Topographical Dictionary of Scotland, Samuel Lewis - 1851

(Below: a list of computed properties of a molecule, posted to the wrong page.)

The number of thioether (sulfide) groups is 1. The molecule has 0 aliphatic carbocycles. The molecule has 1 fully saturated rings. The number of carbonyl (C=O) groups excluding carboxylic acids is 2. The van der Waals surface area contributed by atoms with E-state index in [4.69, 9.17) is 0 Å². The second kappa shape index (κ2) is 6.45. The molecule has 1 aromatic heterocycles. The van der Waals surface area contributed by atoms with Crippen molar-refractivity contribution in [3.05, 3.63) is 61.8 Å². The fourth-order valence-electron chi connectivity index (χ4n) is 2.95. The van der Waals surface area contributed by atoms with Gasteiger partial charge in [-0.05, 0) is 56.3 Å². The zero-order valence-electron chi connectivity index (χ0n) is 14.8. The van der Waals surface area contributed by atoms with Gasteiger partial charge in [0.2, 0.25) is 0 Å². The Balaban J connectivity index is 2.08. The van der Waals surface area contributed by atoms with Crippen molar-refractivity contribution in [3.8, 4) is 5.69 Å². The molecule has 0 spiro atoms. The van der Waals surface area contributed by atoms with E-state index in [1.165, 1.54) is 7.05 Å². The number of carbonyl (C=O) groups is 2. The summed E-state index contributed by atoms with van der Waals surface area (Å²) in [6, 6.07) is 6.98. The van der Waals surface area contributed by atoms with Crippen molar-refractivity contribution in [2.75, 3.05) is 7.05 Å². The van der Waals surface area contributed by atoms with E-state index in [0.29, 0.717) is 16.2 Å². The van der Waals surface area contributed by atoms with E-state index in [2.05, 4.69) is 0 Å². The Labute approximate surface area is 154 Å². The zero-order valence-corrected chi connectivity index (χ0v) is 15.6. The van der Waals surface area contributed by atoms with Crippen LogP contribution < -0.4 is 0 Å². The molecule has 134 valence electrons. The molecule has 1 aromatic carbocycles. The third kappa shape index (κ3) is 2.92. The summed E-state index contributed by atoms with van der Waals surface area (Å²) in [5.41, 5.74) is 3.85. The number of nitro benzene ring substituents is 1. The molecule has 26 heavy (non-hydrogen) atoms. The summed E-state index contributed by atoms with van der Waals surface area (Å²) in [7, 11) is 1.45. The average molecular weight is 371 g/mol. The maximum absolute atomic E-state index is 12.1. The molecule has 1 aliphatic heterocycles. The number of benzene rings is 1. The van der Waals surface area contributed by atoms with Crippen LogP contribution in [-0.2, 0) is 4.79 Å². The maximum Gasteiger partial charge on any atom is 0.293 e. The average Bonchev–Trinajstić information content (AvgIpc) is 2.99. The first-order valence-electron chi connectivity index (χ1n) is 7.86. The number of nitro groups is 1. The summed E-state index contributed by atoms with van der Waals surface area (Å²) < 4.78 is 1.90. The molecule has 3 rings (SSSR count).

HELMSDALE, a fishing-village, in the parish of Loth, county of Sutherland, 17 miles (N. E.) from Golspie; containing 526 inhabitants. This village is situated on the north bank of the river Helmsdale, near its influx into the Moray Firth. The place consists chiefly of neatly-built houses inhabited by persons engaged in the fisheries, and is connected with the western portion of the parish by a handsome bridge of two arches, erected over the Helmsdale, at an expense of £3200, by the parliamentary commissioners, in 1811. It has long been celebrated for its valuable salmon-fisheries on the river, belonging to the Duke of Sutherland, and which are carefully managed under the superintendence of the proprietor's agents: the fish are of superior size and flavour, and are sent packed in ice to the London market, where they are purchased by contract. The herring fishery, in the Firth, is also very extensive: houses for curing the herrings have been built on a principle well adapted for the purpose; and since the year 1815, the quantity cured at this place has gradually increased from about 5000 to 46,000 barrels annually. The whole of the herrings are now exported to the continent and to Ireland. Helmsdale harbour was greatly improved by the erection of a substantial pier by the proprietor, at a cost of £1600, in 1818, since which time additional sums have been expended; and still further improvements are in contemplation. The fishery affords employment to a very considerable number of coopers, and a steam-mill has been erected for sawing the staves of the barrels; a few of the boats are built here, for the fishery, and various handicraft trades are carried on for the supply of the inhabitants. A post-office is established, which has a daily delivery; and facility of communication is afforded by the parliamentary road from Dunrobin, in the parish of Golspie, to the Ord of Caithness; by a good road from the village, through the strath of Kildonan, to the North Sea; and by vessels from different ports of England and Ireland, which touch at the harbour. A church, capable of containing from 600 to 700 persons, was built some years ago in the village by the late Duchess-Countess of Sutherland, aided by a subscription by the present duke. After the Disruption of the Church of Scotland, there was for some time no minister appointed to it, though preaching was held in it occasionally by ministers of the Establishment. Divine service is now regularly performed in the building, by a minister of the Established Church, appointed to the station in 1845 in conjunction with the incumbency of the neighbouring parish of Kildonan. The members of the Free Church have a large place of worship, opened in February 1845, and capable of containing upwards of 1000 persons. There are some remains of the ancient castle of Helmsdale, once a hunting-seat of the Sutherland family: it is apparently of the fourteenth century, and is memorable for the death of John, the eleventh Earl of Sutherland, and his countess, who were poisoned in 1567.